A Personal Publishing Primer 

We are in the middle of the Information Revolution where technology is generating opportunities for individuals to share information with few restrictions. One element of this revolution – self-publishing – has had a significant impact on the genealogy community. Not only are we scanning and sharing photos, letters and other documents from our personal archives, but a growing number of family historians are publishing their family histories.

For discussion purposes, I’m defining this as personal publishing rather than self-publishing. Why? While we are using self-publishing tools and platforms to create, distribute and even sell our works, for most of us this is a labor of love rather than a business endeavor. And, while I would be delighted to see a family history publishing project become a run-away best seller, I don’t see many family projects starting with that as a goal. That being said, we all want to be taken seriously and need to create a professional-qualtiy publication in order to do that. This primer introduces the basic elements involved in a publishing project. From here you’ll find a growing number of articles discussing specifics on tools, services, platforms and other publishing elements that support our efforts.

The steps in publishing project include:

  • Research. This is where we’re most comfortable. We’ve already been doing this for some time. That won’t stop me from discussing useful tools and services, though.
  • Writing. From idea to manuscript, there’s a lot of time and effort in between. In addition to organizing and writing the story, you also have photos, charts and other graphics to manage. And don’t forget those source citations! There are tools and resources to improve your writing skills as well as manage the actual writing process.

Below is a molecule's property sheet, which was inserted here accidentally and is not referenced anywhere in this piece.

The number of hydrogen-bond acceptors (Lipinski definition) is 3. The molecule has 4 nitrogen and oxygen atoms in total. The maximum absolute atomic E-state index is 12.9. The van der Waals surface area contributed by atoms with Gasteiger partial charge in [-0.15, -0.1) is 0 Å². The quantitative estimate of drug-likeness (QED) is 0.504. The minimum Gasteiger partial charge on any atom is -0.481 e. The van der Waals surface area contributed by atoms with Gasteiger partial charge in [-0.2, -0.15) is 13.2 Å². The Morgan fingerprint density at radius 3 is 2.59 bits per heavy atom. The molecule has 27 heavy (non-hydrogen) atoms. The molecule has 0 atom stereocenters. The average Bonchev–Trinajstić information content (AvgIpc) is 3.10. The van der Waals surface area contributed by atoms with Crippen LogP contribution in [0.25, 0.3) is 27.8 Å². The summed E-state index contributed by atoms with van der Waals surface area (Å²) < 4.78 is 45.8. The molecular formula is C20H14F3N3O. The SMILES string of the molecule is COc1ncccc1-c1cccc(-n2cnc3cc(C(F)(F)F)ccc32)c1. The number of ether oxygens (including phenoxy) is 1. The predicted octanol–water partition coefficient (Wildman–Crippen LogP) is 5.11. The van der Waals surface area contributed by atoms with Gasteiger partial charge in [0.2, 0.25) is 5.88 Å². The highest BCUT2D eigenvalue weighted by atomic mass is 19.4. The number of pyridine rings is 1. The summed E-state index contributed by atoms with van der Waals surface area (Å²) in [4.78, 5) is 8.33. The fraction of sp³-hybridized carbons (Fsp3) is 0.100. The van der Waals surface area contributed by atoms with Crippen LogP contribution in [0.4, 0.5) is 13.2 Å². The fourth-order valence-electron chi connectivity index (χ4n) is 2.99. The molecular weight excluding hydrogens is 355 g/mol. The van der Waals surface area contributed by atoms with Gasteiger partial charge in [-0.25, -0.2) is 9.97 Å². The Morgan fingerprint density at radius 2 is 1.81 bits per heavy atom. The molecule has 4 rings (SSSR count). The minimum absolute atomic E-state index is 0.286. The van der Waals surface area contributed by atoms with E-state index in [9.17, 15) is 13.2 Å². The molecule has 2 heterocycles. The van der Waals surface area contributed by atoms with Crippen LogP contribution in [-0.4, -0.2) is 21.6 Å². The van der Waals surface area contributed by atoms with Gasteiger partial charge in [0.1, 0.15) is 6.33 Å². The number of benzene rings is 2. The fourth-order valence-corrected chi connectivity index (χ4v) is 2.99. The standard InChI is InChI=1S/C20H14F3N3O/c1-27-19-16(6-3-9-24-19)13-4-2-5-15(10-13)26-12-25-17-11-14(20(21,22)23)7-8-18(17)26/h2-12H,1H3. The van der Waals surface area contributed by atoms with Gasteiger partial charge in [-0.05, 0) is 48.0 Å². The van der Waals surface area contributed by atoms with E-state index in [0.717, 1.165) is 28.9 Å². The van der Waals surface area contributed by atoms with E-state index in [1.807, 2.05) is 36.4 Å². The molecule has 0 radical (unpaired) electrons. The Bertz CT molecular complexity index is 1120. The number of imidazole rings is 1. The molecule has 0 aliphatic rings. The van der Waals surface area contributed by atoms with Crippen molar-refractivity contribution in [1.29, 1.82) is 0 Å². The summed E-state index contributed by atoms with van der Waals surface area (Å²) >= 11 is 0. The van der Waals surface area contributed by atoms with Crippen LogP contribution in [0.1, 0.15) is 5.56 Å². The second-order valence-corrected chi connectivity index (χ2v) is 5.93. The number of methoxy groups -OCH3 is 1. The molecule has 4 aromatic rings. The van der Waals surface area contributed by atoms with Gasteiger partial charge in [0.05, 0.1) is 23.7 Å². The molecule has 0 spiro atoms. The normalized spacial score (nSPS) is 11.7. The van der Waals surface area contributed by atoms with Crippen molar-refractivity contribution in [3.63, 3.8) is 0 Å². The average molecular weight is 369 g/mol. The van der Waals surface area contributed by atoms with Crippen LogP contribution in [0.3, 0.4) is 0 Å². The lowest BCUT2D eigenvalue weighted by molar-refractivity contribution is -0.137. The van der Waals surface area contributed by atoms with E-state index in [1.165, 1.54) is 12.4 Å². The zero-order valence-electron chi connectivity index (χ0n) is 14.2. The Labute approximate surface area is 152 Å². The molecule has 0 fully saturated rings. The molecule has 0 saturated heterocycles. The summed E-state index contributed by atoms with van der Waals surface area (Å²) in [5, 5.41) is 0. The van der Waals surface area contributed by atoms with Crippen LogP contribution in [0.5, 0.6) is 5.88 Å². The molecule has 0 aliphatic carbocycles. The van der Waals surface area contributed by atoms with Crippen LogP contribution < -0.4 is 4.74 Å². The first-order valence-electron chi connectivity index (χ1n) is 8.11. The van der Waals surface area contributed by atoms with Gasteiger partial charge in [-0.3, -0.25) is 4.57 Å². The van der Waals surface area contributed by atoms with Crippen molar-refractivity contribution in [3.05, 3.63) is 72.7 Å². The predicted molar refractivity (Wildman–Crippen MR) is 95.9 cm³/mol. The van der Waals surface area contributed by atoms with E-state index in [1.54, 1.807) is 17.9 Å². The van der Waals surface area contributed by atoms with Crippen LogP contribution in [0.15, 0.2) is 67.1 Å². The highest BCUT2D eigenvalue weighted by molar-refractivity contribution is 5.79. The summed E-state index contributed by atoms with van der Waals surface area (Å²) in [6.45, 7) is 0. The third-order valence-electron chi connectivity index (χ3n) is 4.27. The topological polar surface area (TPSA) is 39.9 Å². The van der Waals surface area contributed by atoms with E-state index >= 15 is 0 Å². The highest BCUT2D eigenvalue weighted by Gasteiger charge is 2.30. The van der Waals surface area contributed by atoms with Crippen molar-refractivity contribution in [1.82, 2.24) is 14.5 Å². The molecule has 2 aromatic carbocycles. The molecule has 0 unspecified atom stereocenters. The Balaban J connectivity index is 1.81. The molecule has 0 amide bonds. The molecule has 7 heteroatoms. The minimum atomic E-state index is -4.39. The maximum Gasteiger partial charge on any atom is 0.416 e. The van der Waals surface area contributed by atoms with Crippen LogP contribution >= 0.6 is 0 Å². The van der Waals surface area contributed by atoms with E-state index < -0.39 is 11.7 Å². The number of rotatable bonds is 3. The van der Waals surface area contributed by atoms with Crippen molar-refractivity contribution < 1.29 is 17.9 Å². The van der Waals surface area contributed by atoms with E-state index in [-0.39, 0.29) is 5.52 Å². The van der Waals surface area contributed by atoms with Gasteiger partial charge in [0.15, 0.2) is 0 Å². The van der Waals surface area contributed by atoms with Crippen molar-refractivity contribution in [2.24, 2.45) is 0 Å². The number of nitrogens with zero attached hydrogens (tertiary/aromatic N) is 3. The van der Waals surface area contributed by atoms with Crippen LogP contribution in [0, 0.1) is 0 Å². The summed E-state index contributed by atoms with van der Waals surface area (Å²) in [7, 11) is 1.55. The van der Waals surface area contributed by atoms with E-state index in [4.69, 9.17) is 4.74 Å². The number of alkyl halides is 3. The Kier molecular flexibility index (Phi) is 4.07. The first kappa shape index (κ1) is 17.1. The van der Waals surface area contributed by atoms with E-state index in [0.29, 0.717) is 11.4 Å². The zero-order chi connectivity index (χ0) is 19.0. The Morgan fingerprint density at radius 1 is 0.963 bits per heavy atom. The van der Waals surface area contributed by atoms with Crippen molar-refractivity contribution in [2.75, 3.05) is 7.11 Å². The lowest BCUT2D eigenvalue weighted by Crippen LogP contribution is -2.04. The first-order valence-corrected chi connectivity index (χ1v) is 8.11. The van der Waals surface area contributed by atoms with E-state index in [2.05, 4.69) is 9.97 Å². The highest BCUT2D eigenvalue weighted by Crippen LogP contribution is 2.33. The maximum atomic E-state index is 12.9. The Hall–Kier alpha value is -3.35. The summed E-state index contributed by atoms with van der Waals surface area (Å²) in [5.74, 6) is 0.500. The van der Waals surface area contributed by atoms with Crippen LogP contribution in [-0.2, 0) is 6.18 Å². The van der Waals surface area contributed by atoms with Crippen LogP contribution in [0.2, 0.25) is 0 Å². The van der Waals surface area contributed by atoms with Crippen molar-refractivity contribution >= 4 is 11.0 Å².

• Editing. There’s more to editing than a good spell-check. You can develop your editing skills along with your writing skills, but it never hurts to have more than one set of eyes look at your manuscript. Discussions in this area offer resources for both self-editing and getting outside help.
  • Layout. Turning a manuscript into a publication requires skills beyond basic word-processing. There are tables of content, footnotes and bibliographies along with typography, page design and book covers to be created and managed. You can format a manuscript into a professionally-formatted publication once you know what is required and develop the necessary formatting skills. If you don’t want to do it yourself, there are a number of affordable services to do it for you.
  • Publishing. It’s not just hard cover or paperback any more. Now there are ebooks in a number of different formats. As your own publisher, you control those decisions. Understanding how the publishing world works these days helps make those decisions easier.
  • Distribution. Where do you want your published project made available? Once again there are a number of options and your choice(s) here will influence which layout, publishing and promotion options you will have.
  • Promotion. How will you get the word out about your published project? Whether you goal is to generate revenue, attract cousins or both, you will be using the same services and platforms to make those goals a reality.

It doesn’t matter whether you do all the work yourself or farm out tasks to others, you are the publisher and you make the decisions needed to complete your project. The more you know about the options available to you, the better those decisions will be.

Source: A Personal Publishing Primer via Moultrie Creek Gazette